Myth or Reality? Dogs Have Cleaner Mouths than Humans
Posted on 7/9/2013 by Jessica Edgerton
Some urban legends are true. What about the one about dogs having cleaner mouths than humans? It’s hard to imagine that’s so when:
1. Most dogs don’t own toothbrushes. 2. They chew on sticks and raid the garbage can. They use their tongues as personal washcloths. 3. “Dog breath” has a reputation for a reason.
But we haven’t come to a conclusion yet. Before dismissing the possibility altogether, let’s explore some reasons why doggie kisses are often considered as sanitary as they are cute.
Dogs typically don’t pass on their illnesses to humans. According to ABC News, that’s because most dog bacteria are species specific, just as a staph or strep from a human is not transmissible to a dog. Dogs help their wounds heal by licking. Dogs are the second most popular pet in the U.S. (following cats), and are often considered members of the family. If being affectionate is one trait that makes them so popular, it’s no surprise that their kisses are viewed in a favorable light. Taking all this into consideration, the fact remains that human mouths are cleaner. However, the American Veterinary Medical Association offers some great advice to pet owners on improving the cleanliness of their dogs’ mouths:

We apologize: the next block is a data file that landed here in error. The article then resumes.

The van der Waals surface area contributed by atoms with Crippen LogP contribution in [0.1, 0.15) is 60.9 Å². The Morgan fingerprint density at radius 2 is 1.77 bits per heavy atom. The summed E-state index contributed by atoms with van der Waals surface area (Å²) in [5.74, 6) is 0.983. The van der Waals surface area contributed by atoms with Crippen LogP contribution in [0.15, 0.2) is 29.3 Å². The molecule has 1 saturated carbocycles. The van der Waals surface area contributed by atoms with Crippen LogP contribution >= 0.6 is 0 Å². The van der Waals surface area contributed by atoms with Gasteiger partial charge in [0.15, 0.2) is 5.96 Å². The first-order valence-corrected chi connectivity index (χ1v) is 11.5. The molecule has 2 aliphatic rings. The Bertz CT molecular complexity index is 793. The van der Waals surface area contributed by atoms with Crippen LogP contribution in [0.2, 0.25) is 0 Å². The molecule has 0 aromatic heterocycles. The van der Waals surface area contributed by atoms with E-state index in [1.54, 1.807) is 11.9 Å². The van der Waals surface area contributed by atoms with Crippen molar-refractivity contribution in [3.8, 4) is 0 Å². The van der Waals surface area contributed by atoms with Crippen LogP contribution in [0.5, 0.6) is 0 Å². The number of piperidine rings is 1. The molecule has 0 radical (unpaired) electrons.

Brush your dog’s teeth every day or at least several times a week – 80% of all dogs show signs of periodontal disease by the age of 2. Gum disease is the most diagnosed problem in dogs, so offer chew treats to help remove plaque from your dog’s teeth. Dogs often lose their teeth from gum disease, so maintain regular dental checkups with your pet’s vet. Beware of symptoms that dental disease has already started in your pet’s mouth. These include: reluctance to eat hard foods, red swollen gums, and frequent pawing at the face.